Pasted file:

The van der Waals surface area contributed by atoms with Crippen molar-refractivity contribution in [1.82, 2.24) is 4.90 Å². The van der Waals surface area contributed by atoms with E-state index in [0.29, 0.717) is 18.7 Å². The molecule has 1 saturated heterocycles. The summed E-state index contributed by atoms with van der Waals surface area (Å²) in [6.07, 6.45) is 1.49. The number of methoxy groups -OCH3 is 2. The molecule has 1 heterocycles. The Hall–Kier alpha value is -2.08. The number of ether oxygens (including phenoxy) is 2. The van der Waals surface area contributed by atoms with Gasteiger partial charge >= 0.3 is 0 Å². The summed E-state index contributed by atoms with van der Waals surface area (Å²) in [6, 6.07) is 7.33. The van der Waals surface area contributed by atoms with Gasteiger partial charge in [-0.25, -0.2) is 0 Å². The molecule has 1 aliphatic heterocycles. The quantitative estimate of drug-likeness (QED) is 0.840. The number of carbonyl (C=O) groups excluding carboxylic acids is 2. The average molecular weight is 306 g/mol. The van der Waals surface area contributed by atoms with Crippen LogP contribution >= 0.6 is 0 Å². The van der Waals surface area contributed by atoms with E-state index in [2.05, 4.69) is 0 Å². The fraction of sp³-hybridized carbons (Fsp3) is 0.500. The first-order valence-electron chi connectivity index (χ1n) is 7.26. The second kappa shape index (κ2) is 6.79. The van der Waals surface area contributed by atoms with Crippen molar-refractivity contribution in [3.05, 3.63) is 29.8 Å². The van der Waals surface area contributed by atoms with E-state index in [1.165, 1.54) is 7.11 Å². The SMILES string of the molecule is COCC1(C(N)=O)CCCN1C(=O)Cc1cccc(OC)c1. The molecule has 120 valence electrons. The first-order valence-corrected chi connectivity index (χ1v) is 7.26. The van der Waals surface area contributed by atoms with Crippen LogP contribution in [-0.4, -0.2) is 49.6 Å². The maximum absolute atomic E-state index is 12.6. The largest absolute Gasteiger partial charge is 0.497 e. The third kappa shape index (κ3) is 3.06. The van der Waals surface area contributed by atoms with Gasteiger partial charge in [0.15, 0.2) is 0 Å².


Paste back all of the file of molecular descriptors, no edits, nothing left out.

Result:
The van der Waals surface area contributed by atoms with Crippen molar-refractivity contribution in [1.82, 2.24) is 4.90 Å². The van der Waals surface area contributed by atoms with E-state index in [0.29, 0.717) is 18.7 Å². The molecule has 1 saturated heterocycles. The summed E-state index contributed by atoms with van der Waals surface area (Å²) in [6.07, 6.45) is 1.49. The number of methoxy groups -OCH3 is 2. The molecule has 1 heterocycles. The Hall–Kier alpha value is -2.08. The number of ether oxygens (including phenoxy) is 2. The van der Waals surface area contributed by atoms with Gasteiger partial charge >= 0.3 is 0 Å². The summed E-state index contributed by atoms with van der Waals surface area (Å²) in [6, 6.07) is 7.33. The van der Waals surface area contributed by atoms with Gasteiger partial charge in [-0.25, -0.2) is 0 Å². The molecule has 1 aliphatic heterocycles. The quantitative estimate of drug-likeness (QED) is 0.840. The number of carbonyl (C=O) groups excluding carboxylic acids is 2. The average molecular weight is 306 g/mol. The van der Waals surface area contributed by atoms with Crippen LogP contribution >= 0.6 is 0 Å². The van der Waals surface area contributed by atoms with E-state index in [2.05, 4.69) is 0 Å². The fraction of sp³-hybridized carbons (Fsp3) is 0.500. The first-order valence-electron chi connectivity index (χ1n) is 7.26. The second kappa shape index (κ2) is 6.79. The van der Waals surface area contributed by atoms with Crippen molar-refractivity contribution in [3.05, 3.63) is 29.8 Å². The van der Waals surface area contributed by atoms with E-state index in [1.165, 1.54) is 7.11 Å². The SMILES string of the molecule is COCC1(C(N)=O)CCCN1C(=O)Cc1cccc(OC)c1. The molecule has 120 valence electrons. The first-order valence-corrected chi connectivity index (χ1v) is 7.26. The van der Waals surface area contributed by atoms with Crippen LogP contribution in [-0.4, -0.2) is 49.6 Å². The maximum absolute atomic E-state index is 12.6. The largest absolute Gasteiger partial charge is 0.497 e. The third kappa shape index (κ3) is 3.06. The van der Waals surface area contributed by atoms with Gasteiger partial charge in [0.15, 0.2) is 0 Å².